This helps bring into focus what a true sharing economy — one that discouraged ownership while imposing reciprocal human interaction — might accomplish. Marketers approve of “brand communities” that let isolated people “share identity building practices with like-minded others,” but little else. That is, in such communities they can “share” without sharing. They can “share” by buying products for themselves.
But with more widely distributed rental opportunities, identity anchored in what one owns can potentially be disrupted. As Eckhardt and Bardhi write:
When consumers are able to access a wide variety of brands at any given moment, like driving a BMW one day and a Toyota Prius the next day, they don’t necessarily feel that one brand is more “them” than another, and they do not connect to the brands in the same closely-binding, identity building fashion. They would rather sample a variety of identities which they can discard when they want.
If not for the burden of ownership, then, consumers would conceivably try on and discard the identities implied by products without much thought or sense of risk. They would forgo the “brand community” for a more fluid sense of identity. Perhaps they would anchor their identity in something other than products while enjoying the chance to play around with personae, by borrowing and not owning the signifying resonances of products.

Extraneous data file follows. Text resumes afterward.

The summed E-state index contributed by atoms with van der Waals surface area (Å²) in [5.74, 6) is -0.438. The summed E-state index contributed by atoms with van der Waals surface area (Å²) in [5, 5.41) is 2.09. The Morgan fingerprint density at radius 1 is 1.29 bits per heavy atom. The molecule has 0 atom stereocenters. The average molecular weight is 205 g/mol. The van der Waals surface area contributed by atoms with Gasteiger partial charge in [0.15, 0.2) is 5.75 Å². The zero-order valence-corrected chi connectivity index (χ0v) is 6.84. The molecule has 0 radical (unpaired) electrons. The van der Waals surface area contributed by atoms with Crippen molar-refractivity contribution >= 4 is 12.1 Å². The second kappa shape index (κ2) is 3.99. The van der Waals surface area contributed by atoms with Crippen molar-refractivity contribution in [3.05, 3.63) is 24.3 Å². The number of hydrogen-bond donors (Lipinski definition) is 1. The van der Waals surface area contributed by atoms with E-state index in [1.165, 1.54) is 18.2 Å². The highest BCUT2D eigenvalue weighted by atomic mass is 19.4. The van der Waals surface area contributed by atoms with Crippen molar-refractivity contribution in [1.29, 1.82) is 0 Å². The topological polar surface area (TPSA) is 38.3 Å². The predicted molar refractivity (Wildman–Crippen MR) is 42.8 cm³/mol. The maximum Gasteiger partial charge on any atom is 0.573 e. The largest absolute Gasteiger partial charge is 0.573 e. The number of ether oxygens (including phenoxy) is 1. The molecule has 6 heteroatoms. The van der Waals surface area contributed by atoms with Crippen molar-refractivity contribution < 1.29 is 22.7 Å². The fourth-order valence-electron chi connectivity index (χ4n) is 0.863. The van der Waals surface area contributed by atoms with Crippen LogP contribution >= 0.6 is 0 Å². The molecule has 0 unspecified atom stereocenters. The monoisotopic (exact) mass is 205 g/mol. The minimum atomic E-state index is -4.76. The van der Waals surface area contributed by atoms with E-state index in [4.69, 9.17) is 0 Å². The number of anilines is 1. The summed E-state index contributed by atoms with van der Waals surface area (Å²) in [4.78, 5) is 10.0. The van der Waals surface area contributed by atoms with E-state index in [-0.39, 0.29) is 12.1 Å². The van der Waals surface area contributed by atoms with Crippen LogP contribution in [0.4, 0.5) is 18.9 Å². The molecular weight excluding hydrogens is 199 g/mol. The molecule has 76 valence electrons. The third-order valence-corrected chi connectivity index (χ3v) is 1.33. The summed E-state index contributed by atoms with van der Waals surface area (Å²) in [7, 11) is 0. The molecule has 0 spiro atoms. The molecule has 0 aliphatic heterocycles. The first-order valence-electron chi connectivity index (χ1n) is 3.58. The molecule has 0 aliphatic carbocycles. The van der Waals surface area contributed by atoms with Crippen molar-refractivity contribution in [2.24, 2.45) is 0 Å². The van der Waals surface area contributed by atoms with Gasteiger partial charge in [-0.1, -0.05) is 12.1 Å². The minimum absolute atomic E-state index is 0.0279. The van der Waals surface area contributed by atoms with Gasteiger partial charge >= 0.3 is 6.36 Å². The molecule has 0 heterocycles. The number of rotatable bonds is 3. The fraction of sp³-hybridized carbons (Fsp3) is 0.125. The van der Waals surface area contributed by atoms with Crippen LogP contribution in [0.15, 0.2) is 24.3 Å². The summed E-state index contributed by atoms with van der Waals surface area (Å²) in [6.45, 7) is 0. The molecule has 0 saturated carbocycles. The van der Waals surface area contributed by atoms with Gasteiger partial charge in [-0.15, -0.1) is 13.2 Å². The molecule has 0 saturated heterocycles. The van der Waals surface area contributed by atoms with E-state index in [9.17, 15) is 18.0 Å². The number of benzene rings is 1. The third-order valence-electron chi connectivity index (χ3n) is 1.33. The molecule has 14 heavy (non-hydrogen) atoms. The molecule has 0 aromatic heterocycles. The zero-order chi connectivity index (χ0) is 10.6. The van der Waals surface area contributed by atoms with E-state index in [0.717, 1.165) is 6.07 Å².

Perhaps that alternate anchor for the self could be precisely the sort of “social value” human interaction that exceeds the predictable, programmable exchanges dictated by the market, and its rational and predictable incentives. This is the sort of interaction that people call “authentic.” (Or we could do away with anchors for the self altogether and go postauthentic — have identity only in the process of “discarding” it.)
Companies like Lyft and Airbnb do nothing to facilitate that sort of interaction; indeed they thrive by doing the opposite. (Authenticity marketing, incidentally, does the same thing; it precludes the possibility of authenticity by co-opting it.) They subsume more types of interaction and exchange to market structures, which then they mask by handling all the money for the parties involved. This affords users the chance to pretend to themselves that the exchange has stemmed from some “meaningful” rather than debased and inauthentic commercial connection, all while keeping a safe distance from the other party.
Sharing companies use their advertising to build a sort of anti-brand-community brand community. Both sharing companies and brand communities mediate social relations and make them seem less risky. Actual community is full of friction and unresolvable competing agendas; sharing apps’ main function is to eradicate friction and render all parties’ agenda uniform: let’s make a deal. They are popular because they do what brand communities do: They allow people to extract value from strangers without the hassle of having to dealing with them as more than amiable robots.